The Turn of the Years: “As Old as the Century”
“The Seasons’ Course”
In “As Old as the Century,” his genial soliloquy on being eighty, V.S. Pritchett writes:
It seems to me that my life as a man and as a writer has been spent on crossing and recrossing frontiers and that is at the heart of any talent that I have.
Lest this conjure an image of the writer as a man who has to dodge armed guards, searchlights, and wolfhounds before an average day’s breakfast, Pritchett adds:
It cheers me that I live on the frontier of Camden Town and Regent’s Park.
His frontiers are the truly dangerous ones, of the kind that thousands of people habitually cross without ever acknowledging their existence. They are very British frontiers, where a barely perceptible shift of accent, dress, or architecture can signal a human gulf just as cold, bland, and intimidating as Checkpoint Charlie. For nearly sixty years now, V.S. Pritchett has been mapping these rifts and seams of English society, and his Collected Stories have an extraordinary completeness to them. Here is a book that really does work like a world. It contains virtually all classes and conditions of men, from rich old boys in the port-and-leather nurseries of their clubs to the hapless refugees who grub an impromptu life on the city’s dingier streets.
Everyone who lives in the book has his own spiky particularity; he is a unique creature, to whom his author has given the inalienable right of self-determination—however frequently that right is exercised at the expense of authorial design. Taken together, this tumbling crowd of individual characters and their entwined stories compose a larger narrative about the world we have made for ourselves, from our cocky days in the 1920s to the hurts and recriminations of Britain under Mrs. Thatcher. They are our history, and we could not have asked for a more wise or vivid one.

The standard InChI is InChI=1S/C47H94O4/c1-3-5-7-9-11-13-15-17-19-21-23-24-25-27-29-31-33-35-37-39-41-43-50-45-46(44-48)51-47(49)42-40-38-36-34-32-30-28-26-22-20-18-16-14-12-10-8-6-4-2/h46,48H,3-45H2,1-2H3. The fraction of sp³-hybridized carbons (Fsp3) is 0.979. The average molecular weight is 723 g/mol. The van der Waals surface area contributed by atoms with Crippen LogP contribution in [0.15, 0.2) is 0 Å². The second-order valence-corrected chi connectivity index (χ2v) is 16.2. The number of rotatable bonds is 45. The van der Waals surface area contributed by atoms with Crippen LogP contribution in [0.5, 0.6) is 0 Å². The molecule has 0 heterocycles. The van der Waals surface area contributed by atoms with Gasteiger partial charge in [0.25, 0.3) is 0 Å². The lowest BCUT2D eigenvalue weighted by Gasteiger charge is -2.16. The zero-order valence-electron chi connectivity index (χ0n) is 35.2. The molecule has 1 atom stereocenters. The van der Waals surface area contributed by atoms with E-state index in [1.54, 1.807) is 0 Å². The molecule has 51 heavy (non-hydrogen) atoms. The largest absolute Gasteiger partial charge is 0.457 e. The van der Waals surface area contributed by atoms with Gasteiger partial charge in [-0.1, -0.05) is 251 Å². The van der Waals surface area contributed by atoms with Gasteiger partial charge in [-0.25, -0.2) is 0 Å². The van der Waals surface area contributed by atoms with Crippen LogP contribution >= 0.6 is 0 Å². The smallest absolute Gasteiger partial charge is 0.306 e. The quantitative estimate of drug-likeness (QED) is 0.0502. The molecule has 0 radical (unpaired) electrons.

Pritchett’s “realism” is so successful, his artistry so self-effacing, that he tempts the critic into merely gossiping about what happens in his stories, as if his characters were people who lived on one’s own street. The moral philosophy and the literary artifice by which these characters are brought into being are cunningly hidden from the reader. The seemingly inconsequential talkiness of tone, together with Pritchett’s habitual air of just being a plain man with an anecdote to tell, are devices that conceal an art as rigorous and deeply thought out as that of Henry James. Beware of Pritchett’s homespun manner: it is an elaborate camouflage.
It is rare for Pritchett to speak directly to the reader, and one should attend carefully when he announces that “When My Girl Comes Home” is his own favorite among his stories. “When My Girl Comes Home” is a moral fable disguised as a casual memoir: it occupies the same key place in Pritchett’s work as “The Lesson of the Master” does in James’s. The lesson taught by “When My Girl Comes Home” is …
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